I’ve decided to start my own Christmas tradition – I think I’ll go and see A Very Kransky Christmas every year!
If you are suffering from Christmas anxiety, you should see the Kransky Sisters as soon as possible. But ladies, waterproof mascara is recommended as I can’t guarantee that there won’t be tears of laughter. And, gentlemen, if the thought of a little audience participation hits your panic button, I’d avoid eye contact with the sisters lest they single you out for one of their ‘special’ musical numbers. Oh, and don’t leave the auditorium too soon after curtain call – a surprise segment will leave you laughing all the way home – and all the way through Christmas.
A Very Kransky Christmasis showing at QPAC’s Cremorne Theatre from 19 to 23 December – but every show is already sold out – so you’ll have to talk to QPAC about returns or put the Kransky’s on Santa’s wish list for next year!
Merry Christmas everyone!
Seymour Centre, Sydney. December 9 - 10, 2017
You might remember the Aussie comedy trio Annie Lee (Mourne), Christine Johnston (Eve) and Carolyn Johns (Dawn) from their regular performances on Siberia Tonight, The Sideshow and Spicks and Specks earlier this century. The sisters have taken a break from listening to the wireless and eating apple slices on toothpicks to share their Christmas traditions with Australia.
The show opens with a slideshow of the sisters’ road trip so far. Their encounters with the local wildlife and pub food delicacies had the audience roaring before the performers had even stepped on the stage, setting the tone for a great night of entertainment. Lee, Johnston, and Johns handle the audience masterfully. Those who hear the words ‘audience participation’ and brace themselves fearfully have nothing to worry about - you’re in safe hands with these three performers. They are fully invested in these bizarre and yet very human characters.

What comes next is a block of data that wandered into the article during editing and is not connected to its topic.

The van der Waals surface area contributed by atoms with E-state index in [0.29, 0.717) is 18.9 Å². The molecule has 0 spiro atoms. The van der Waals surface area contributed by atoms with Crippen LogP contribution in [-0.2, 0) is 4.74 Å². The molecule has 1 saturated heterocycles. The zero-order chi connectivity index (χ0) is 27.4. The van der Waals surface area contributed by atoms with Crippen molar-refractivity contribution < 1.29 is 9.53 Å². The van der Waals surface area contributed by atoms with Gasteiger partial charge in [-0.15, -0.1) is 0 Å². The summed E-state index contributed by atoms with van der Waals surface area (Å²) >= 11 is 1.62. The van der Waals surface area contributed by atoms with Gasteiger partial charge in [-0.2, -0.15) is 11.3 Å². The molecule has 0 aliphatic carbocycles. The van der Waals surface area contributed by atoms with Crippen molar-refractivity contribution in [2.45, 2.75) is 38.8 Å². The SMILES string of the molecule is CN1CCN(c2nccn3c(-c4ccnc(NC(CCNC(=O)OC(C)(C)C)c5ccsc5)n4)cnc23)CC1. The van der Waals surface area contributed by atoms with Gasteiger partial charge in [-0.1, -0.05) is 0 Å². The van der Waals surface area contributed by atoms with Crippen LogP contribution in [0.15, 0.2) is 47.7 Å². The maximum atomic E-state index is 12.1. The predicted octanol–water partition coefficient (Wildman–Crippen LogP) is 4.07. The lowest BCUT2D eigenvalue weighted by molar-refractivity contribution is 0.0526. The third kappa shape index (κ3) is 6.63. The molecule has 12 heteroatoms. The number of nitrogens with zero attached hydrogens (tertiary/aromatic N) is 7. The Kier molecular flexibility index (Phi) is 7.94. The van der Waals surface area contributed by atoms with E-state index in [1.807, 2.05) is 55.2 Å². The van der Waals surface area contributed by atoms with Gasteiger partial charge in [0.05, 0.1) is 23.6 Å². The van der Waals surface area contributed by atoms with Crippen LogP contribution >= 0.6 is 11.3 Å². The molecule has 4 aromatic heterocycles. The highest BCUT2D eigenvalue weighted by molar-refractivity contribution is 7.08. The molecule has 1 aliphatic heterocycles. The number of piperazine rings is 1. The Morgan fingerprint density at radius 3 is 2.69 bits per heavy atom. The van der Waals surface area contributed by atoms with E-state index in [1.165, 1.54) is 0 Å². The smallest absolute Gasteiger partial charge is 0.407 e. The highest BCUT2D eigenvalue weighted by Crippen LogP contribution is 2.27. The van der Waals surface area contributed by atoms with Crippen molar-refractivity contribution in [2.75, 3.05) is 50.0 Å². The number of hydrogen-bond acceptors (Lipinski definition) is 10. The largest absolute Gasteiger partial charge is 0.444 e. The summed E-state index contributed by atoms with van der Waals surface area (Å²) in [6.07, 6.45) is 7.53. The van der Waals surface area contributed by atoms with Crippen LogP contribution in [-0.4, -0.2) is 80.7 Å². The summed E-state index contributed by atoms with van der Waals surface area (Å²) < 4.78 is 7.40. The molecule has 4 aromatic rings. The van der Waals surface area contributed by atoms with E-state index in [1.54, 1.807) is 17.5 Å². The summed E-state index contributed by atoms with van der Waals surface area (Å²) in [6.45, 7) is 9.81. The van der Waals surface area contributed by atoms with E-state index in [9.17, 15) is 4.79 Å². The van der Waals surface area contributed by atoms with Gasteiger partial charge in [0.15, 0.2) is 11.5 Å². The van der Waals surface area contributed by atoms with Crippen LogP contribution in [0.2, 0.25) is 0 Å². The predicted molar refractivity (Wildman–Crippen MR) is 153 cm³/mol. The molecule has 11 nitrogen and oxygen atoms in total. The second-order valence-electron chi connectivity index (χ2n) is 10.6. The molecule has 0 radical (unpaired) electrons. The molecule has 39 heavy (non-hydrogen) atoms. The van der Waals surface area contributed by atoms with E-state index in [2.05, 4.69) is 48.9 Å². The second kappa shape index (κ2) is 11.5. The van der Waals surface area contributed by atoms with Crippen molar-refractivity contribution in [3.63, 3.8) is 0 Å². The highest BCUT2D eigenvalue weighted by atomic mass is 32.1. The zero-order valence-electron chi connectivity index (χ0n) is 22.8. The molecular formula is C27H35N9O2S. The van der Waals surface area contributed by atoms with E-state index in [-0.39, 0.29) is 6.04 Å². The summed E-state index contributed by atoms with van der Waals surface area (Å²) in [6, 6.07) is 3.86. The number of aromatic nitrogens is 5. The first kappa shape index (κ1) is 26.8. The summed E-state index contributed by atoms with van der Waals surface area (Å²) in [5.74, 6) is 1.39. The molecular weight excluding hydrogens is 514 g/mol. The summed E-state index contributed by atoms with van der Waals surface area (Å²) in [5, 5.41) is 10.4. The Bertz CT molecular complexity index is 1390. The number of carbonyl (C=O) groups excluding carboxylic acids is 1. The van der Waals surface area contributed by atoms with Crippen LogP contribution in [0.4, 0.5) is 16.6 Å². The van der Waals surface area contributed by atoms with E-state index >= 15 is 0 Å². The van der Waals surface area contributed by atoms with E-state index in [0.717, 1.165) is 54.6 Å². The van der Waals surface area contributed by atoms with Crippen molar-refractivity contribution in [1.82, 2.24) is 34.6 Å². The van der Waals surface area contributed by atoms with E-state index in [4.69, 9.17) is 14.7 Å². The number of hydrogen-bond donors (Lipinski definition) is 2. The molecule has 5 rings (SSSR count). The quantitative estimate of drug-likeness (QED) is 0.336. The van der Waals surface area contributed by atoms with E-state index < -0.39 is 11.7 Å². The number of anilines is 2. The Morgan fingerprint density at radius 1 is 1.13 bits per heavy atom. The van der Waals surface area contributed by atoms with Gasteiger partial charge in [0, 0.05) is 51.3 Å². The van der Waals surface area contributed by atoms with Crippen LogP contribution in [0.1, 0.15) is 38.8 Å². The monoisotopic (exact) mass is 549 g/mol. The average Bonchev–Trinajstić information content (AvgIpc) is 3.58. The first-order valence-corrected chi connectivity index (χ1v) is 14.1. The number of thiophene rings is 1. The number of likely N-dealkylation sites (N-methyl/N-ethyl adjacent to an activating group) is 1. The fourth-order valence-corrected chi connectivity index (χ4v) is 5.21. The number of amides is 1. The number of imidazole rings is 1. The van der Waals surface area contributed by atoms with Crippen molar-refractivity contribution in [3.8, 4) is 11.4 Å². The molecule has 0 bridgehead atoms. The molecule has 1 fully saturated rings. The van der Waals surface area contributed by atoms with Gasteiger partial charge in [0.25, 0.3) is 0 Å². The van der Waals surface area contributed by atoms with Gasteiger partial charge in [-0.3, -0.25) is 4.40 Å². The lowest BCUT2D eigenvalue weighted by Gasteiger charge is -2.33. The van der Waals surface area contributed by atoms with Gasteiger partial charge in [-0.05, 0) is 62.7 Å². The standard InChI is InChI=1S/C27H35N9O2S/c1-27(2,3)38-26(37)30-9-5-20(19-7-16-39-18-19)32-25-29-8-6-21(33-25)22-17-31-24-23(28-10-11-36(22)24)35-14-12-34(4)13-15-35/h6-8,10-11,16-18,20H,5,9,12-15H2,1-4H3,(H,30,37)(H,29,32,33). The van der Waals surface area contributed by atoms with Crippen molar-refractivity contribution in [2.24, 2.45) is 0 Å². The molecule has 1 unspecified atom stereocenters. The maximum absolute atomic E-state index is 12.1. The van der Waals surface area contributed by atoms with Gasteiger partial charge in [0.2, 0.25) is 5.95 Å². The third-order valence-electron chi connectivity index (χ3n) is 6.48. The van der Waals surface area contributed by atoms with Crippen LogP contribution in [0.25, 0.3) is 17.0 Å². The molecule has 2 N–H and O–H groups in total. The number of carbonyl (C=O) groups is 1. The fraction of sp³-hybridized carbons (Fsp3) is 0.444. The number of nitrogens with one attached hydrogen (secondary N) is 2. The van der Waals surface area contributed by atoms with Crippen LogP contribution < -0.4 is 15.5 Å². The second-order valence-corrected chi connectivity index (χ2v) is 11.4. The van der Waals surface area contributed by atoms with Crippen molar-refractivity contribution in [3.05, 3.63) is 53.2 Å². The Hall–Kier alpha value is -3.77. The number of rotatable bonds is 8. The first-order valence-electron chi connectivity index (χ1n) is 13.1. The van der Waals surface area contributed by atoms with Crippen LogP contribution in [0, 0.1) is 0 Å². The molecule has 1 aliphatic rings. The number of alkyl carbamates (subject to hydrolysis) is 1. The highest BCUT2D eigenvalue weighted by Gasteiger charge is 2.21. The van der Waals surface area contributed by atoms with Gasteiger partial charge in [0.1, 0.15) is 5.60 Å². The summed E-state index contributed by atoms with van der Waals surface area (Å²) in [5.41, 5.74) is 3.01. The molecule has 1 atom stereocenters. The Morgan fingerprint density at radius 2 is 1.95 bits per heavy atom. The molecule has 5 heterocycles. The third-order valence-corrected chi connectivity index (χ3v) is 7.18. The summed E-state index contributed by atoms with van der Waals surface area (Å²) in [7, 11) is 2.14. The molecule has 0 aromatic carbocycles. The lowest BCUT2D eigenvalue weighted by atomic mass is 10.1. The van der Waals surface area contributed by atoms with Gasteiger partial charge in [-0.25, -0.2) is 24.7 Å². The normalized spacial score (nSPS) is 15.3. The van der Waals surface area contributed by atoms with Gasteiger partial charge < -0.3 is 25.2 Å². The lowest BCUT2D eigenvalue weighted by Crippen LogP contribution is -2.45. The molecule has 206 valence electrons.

Not only are Lee, Johnston and Johns excellent comedians and improvisors, they’re also incredibly talented musically, playing an array of instruments each and delivering spot on vocal harmonies. Impressive use of household objects such as the toilet brush, spaghetti server and kitchen tongs adds to the bizarre, macabre world of The Kransky Sisters. Their interpretation of Santa Claus Is Coming To Town will haunt your memories and ensure you never hear the song the same way again.
It isn’t all Christmas music you’ll hear - while their version of Deck The Halls is frankly a much livelier update to what generally fills the shopping centres at this time of year, some of the standout numbers were Daft Punk’s Get Lucky, Gotye’s Somebody That I Used To Know, andEnya’s Orinoco Flow (aka the ‘sail away’ song). And certainly a highlight of the evening was Dawn’s ‘uplifting’ tuba solo. It’s safe to say the Australian comedy scene can always do with more tuba solos.
The Kransky Sisters have a few stops left on their tour - they’ll be travelling to Nowra, Canberra, Adelaide, and South Brisbane before the year ends.